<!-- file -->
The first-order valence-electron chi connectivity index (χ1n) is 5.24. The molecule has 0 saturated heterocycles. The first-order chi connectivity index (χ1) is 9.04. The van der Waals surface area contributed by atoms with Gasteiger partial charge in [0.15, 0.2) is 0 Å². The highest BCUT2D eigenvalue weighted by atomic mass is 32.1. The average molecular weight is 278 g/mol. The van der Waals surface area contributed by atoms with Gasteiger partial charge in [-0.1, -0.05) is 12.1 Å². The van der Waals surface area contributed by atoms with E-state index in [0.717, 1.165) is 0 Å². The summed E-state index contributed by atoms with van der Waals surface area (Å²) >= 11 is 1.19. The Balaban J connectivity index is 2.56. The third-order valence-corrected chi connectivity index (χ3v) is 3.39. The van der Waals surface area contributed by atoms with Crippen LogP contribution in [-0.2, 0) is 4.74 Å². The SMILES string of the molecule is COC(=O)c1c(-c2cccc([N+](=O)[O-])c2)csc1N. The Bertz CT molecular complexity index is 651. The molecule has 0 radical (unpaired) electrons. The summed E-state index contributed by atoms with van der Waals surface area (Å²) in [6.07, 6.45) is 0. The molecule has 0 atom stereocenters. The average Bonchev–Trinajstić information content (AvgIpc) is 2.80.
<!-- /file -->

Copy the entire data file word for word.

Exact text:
The first-order valence-electron chi connectivity index (χ1n) is 5.24. The molecule has 0 saturated heterocycles. The first-order chi connectivity index (χ1) is 9.04. The van der Waals surface area contributed by atoms with Gasteiger partial charge in [0.15, 0.2) is 0 Å². The highest BCUT2D eigenvalue weighted by atomic mass is 32.1. The average molecular weight is 278 g/mol. The van der Waals surface area contributed by atoms with Gasteiger partial charge in [-0.1, -0.05) is 12.1 Å². The van der Waals surface area contributed by atoms with E-state index in [0.717, 1.165) is 0 Å². The summed E-state index contributed by atoms with van der Waals surface area (Å²) >= 11 is 1.19. The Balaban J connectivity index is 2.56. The third-order valence-corrected chi connectivity index (χ3v) is 3.39. The van der Waals surface area contributed by atoms with Crippen LogP contribution in [-0.2, 0) is 4.74 Å². The SMILES string of the molecule is COC(=O)c1c(-c2cccc([N+](=O)[O-])c2)csc1N. The Bertz CT molecular complexity index is 651. The molecule has 0 radical (unpaired) electrons. The summed E-state index contributed by atoms with van der Waals surface area (Å²) in [6.07, 6.45) is 0. The molecule has 0 atom stereocenters. The average Bonchev–Trinajstić information content (AvgIpc) is 2.80.